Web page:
One of our instructors, Cindy Scheetz, enthusiastically told me about her participation in a fitness boot camp, which is a militaristic approach to physical fitness and exercise. She's a three-time veteran, and has improved with each session. She absolutely loves it. I asked Cindy about the program, and she gave me the contact information. I was intrigued after speaking with the instructor and founder, Dr. Aaron Oberst. I joined the Dr. Drill Instructor Program (DDIP) in Lansdale, Pennsylvania this May, and started on the first day of June. It is an eight week program, three days a week (Mondays, Wednesdays and Fridays), from 5:30am to 6:30am, rain or shine.
I've got two weeks under my proverbial belt, and I now understand why Cindy likes the program so much. There is so much positive energy and encouragement from the instructors, squad leaders and participants. I feel like I accomplish something new in each session. I will also tell you it's the hardest I've ever physically worked. There are days where it hurts to blink. As the saying goes, "No pain, no gain!"
There are a few lessons I've learned from the fitness boot camp that are applicable to our five-day Project Management (PM) Boot Camp:
* Leave your perceptions at the door: People who have been managing projects for years will think they know project management. Similarly, I thought I was exercising at my maximum potential by getting on an elliptical machine for 20 minutes three times a week. Exercise is exercise; project management is project management. While it is true I exert myself on the elliptical, and it is a form of exercise, I am learning from DDIP getting in shape is more than just moving your legs and arms on a machine. You have to use every attribute you have: mind, body and spirit. Boot Camps are designed to deconstruct your perceptions and show you what you should be doing. It engages and challenges. In the end, you will work better and smarter than you did previously.
* Discipline is essential: If you cut corners, you will find you are doing more harm than good. Dr. Drill stresses the importance of always having a water source with you. The second week of DDIP, I learned if you don't have a water source, two things will happen: Dr. Drill will make you do your maximum set of push-ups while you are at attention with the rest of your squad, and you get muscle cramps because you lose about 10% of water when you work out. Both suck. No one likes to be called out on mistakes, especially if they are easily avoided by following basic rules. Follow the basics, and you won't experience pain and suffering on projects. Do you really want to explain why your project is over-budget and not finished on time? I'm thinking no. There are reasons there are lessons about work breakdown structures and identifying and documenting risks!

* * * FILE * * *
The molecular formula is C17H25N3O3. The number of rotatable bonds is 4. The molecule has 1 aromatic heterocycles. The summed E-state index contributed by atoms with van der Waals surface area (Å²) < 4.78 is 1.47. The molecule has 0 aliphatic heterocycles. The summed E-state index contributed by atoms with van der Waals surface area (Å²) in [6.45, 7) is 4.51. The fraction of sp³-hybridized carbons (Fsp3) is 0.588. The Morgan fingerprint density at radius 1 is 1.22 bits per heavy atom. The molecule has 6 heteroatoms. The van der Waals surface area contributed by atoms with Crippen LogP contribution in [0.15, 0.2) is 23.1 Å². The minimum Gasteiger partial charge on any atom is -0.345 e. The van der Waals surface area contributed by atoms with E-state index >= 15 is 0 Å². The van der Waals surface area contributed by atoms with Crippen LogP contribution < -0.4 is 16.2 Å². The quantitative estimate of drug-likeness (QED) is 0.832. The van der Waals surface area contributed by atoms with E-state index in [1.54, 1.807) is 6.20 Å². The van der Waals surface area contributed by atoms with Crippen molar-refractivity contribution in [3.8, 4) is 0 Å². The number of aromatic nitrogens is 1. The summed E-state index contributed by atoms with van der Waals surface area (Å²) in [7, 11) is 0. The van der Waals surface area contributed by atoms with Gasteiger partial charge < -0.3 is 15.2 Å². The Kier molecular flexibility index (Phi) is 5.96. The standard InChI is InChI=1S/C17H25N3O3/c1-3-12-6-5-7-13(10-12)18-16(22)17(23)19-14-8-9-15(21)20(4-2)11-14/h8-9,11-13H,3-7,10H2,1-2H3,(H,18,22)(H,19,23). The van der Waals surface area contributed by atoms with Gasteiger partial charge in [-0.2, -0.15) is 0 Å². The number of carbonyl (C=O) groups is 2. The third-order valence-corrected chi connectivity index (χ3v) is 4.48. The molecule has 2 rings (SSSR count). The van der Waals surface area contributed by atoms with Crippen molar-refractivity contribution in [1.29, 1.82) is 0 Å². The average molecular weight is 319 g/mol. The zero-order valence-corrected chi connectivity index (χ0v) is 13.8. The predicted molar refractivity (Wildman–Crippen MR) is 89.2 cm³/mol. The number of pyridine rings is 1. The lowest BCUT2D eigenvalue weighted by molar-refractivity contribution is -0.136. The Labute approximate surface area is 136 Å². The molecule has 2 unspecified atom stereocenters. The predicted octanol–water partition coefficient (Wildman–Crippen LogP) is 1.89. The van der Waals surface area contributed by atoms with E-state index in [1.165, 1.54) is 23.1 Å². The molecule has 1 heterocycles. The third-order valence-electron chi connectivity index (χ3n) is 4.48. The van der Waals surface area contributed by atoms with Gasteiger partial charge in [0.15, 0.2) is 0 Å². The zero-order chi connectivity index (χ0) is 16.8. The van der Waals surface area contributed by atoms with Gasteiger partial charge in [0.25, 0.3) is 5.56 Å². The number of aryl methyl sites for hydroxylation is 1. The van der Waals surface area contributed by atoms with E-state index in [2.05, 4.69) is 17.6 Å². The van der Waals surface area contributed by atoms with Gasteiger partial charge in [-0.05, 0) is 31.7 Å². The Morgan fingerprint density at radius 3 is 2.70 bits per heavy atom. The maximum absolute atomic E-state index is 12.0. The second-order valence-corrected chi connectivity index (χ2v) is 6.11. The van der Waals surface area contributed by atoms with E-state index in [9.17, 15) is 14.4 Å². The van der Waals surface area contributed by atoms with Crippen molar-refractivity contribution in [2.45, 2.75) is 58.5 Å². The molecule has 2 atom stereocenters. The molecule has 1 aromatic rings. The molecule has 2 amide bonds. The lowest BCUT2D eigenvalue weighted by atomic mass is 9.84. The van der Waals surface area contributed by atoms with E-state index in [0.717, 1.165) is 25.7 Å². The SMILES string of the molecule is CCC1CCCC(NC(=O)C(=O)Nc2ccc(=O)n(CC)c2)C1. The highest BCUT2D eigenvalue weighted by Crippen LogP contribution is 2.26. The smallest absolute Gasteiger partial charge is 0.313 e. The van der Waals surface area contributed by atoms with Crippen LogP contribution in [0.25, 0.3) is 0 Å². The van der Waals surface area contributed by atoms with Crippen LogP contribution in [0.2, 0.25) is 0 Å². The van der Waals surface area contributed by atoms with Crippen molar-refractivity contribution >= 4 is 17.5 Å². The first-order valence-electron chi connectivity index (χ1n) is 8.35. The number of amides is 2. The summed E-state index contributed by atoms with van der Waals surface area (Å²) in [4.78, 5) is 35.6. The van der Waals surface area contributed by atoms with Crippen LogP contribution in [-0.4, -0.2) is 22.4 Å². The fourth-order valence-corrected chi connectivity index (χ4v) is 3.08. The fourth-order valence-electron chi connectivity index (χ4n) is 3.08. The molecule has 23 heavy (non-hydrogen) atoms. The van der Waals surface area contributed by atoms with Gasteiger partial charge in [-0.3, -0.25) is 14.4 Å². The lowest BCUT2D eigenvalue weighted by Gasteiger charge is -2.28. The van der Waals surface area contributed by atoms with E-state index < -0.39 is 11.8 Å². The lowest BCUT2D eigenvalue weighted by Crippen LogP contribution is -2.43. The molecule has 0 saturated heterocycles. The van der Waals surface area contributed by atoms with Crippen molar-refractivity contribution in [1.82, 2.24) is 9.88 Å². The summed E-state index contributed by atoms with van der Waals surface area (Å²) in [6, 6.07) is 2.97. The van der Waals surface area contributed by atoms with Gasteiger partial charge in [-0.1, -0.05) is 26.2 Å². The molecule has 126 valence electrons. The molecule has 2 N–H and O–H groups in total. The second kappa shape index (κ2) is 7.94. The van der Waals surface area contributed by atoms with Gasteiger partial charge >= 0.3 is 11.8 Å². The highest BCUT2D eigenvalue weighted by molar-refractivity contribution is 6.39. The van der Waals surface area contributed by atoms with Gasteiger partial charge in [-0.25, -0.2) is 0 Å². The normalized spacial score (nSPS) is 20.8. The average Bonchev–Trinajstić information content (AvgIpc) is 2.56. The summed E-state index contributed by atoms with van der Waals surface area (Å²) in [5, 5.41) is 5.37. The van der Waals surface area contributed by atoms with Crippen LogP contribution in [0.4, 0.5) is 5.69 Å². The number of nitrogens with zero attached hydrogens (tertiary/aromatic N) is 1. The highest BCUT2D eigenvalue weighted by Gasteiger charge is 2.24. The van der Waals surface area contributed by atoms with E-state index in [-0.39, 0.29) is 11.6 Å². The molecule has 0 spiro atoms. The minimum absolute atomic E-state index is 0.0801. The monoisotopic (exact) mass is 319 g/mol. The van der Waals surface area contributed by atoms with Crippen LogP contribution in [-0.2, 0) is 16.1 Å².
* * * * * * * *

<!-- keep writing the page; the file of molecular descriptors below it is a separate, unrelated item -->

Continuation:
* Motivation is infectious: There are roughly 100 participants in the fitness boot camp program. We are all at different skill levels, and we are all there for one reason: to improve ourselves. What is especially wonderful is that the veterans will encourage new recruits, and in turn new recruits motivate the veterans to do their best and set examples. With the PM Boot Camp, everyone is there to learn and to be better project managers.
* Keep on movin'! Don't stop, no: During one of our runs, Dr. Drill broke out into song. "Keep on movin'! Don't stop, noooo." He asked us to repeat this, even the singing part. The final lesson I'd like to share is once you leave boot camp, you don't leave what you've learned behind. Keep pushing yourself, your teams, and your organization forward in applying solid project management techniques to your projects.
Ready to leave your perceptions about project management behind? To be motivated? To learn something new and to apply it to the way you work? If you are interested in project management and our PM Boot Camp five-day instructor-led training courses, please go to the event calendar on our website.
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